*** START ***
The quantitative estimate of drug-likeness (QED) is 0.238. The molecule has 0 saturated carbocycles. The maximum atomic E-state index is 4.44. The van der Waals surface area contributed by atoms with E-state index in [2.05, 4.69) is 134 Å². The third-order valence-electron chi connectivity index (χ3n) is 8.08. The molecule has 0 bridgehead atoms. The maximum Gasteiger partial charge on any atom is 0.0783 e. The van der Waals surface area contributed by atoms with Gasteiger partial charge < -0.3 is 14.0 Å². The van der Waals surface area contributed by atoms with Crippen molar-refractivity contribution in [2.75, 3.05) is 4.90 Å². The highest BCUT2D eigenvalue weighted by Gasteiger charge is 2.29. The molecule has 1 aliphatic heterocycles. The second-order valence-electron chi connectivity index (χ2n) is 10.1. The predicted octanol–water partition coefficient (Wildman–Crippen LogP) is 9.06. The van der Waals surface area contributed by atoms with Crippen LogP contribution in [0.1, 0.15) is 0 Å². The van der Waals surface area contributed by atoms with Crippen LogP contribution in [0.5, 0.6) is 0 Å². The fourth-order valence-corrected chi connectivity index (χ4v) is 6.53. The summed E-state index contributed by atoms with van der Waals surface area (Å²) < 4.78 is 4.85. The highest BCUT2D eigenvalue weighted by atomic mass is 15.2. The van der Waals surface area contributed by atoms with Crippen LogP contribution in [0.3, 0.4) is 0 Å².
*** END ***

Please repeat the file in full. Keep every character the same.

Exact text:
The quantitative estimate of drug-likeness (QED) is 0.238. The molecule has 0 saturated carbocycles. The maximum atomic E-state index is 4.44. The van der Waals surface area contributed by atoms with E-state index in [2.05, 4.69) is 134 Å². The third-order valence-electron chi connectivity index (χ3n) is 8.08. The molecule has 0 bridgehead atoms. The maximum Gasteiger partial charge on any atom is 0.0783 e. The van der Waals surface area contributed by atoms with Gasteiger partial charge < -0.3 is 14.0 Å². The van der Waals surface area contributed by atoms with Crippen molar-refractivity contribution in [2.75, 3.05) is 4.90 Å². The highest BCUT2D eigenvalue weighted by Gasteiger charge is 2.29. The molecule has 1 aliphatic heterocycles. The second-order valence-electron chi connectivity index (χ2n) is 10.1. The predicted octanol–water partition coefficient (Wildman–Crippen LogP) is 9.06. The van der Waals surface area contributed by atoms with Crippen LogP contribution in [0.1, 0.15) is 0 Å². The van der Waals surface area contributed by atoms with Crippen LogP contribution in [0.5, 0.6) is 0 Å². The fourth-order valence-corrected chi connectivity index (χ4v) is 6.53. The summed E-state index contributed by atoms with van der Waals surface area (Å²) < 4.78 is 4.85. The highest BCUT2D eigenvalue weighted by atomic mass is 15.2. The van der Waals surface area contributed by atoms with Crippen LogP contribution in [0.3, 0.4) is 0 Å².